An empty packet of estheticine is discovered. Suspicion surrounds the once-addicted Holloway, but there's also Christina van Staaden to consider. A South African refugee, van Staaden is beautiful, but a bit sketchy -- and she wants to get to know to Charlie. Their acquaintance leads to much perplexity, and forces Holloway to take action.

Strange Trades ends with the excellent, tongue-in-cheek, "The Boredom Factory." Unemployed P., the story's "Kafkaesque" protagonist, feels a mounting urge to find a job. He'd like to be useful to society, to perform a vital role. A new factory opens in P.'s town, and it seems that this is just the opportunity for the dream-job he's been wishing for. Factory life reflects a conveyor belt of monotony, setting up nicely the stinging, prescient conclusion to Di Fillipo's "sour little parable."

Sandwiched between these engaging, pointed tales are creatively complex stories that whirl you, thrill you, and transport you to worlds of outlandish distinction. You'll wonder how in the heck one writer can concoct such a mixture of inventive and crazy-funny narratives, while at the same time -- and most importantly -- holding it all together with first-rate writing.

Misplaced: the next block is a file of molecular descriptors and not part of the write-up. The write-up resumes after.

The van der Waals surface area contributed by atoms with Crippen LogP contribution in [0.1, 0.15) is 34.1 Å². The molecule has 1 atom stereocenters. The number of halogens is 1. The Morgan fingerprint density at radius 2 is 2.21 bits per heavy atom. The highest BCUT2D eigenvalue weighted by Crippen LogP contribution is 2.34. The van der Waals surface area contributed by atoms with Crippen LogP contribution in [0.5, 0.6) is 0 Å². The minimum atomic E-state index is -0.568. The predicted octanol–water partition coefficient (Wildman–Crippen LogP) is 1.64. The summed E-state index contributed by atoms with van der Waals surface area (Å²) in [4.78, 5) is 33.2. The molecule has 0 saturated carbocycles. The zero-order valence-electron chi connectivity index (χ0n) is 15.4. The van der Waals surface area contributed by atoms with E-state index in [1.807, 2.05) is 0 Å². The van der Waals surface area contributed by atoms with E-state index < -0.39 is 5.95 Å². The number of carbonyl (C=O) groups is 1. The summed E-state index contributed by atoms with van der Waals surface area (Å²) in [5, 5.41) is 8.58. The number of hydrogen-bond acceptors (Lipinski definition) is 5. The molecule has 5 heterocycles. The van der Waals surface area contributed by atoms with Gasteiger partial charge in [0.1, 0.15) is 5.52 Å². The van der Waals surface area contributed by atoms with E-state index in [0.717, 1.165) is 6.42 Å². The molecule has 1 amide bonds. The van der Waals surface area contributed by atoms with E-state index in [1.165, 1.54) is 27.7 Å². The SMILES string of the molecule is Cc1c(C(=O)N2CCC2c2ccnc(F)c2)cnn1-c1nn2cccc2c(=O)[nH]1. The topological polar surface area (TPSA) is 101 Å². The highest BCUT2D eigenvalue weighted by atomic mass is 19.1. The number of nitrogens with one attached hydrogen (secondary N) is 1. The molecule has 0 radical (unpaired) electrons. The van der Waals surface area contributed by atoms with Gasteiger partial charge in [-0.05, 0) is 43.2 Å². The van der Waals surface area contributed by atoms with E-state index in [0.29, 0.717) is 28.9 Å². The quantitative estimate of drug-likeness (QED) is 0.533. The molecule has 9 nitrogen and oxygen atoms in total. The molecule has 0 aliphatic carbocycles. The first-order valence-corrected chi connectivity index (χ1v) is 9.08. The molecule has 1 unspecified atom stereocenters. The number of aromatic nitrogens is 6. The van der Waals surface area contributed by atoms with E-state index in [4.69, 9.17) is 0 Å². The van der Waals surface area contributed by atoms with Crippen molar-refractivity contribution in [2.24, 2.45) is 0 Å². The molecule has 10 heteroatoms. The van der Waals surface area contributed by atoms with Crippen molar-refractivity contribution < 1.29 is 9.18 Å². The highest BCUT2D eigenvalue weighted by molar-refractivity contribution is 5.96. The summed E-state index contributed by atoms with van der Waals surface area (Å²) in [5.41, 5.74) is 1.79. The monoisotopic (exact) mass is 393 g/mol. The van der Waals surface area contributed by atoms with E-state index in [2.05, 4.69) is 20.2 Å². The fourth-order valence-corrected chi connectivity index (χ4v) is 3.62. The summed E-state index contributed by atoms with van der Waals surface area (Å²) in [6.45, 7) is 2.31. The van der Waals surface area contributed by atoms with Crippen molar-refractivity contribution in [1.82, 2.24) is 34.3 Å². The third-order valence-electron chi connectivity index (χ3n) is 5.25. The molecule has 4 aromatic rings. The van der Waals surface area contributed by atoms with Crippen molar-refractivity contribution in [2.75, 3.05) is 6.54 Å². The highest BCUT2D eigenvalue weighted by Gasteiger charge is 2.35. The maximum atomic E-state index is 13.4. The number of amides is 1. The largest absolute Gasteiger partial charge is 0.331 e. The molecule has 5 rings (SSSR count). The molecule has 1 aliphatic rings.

In the not-to-be-missed "Harlem Nova," Di Filippo dons the anthropologist's cap. He invokes Lévi-Strauss's construct of bricoleurs: a group of people who live as "scavengers" removed from the general public, "using odds and ends that the rest of society discards."

Architect Mike Ladeychapel, is plunging headlong into his urban reconstruction project when his crew comes upon a "tribe" of "trespassers" living in one of the site's soon-to-be-demolished abandoned buildings. These "bricoleurs" are not mere squatters; they're an organized group with an "ethos," a "philosophy," and a leader named Sledge.

Mike must negotiate a way to remove "the Bricks" from the property. His gentrification mindset wars with his conscience:

Sledge and his people were true bricoleurs, a subculture seemingly essential to the smooth functioning of any society.

And I was sentencing them to cultural extinction.

And also dooming something vital, perhaps, in the mainstream culture along with them . . .?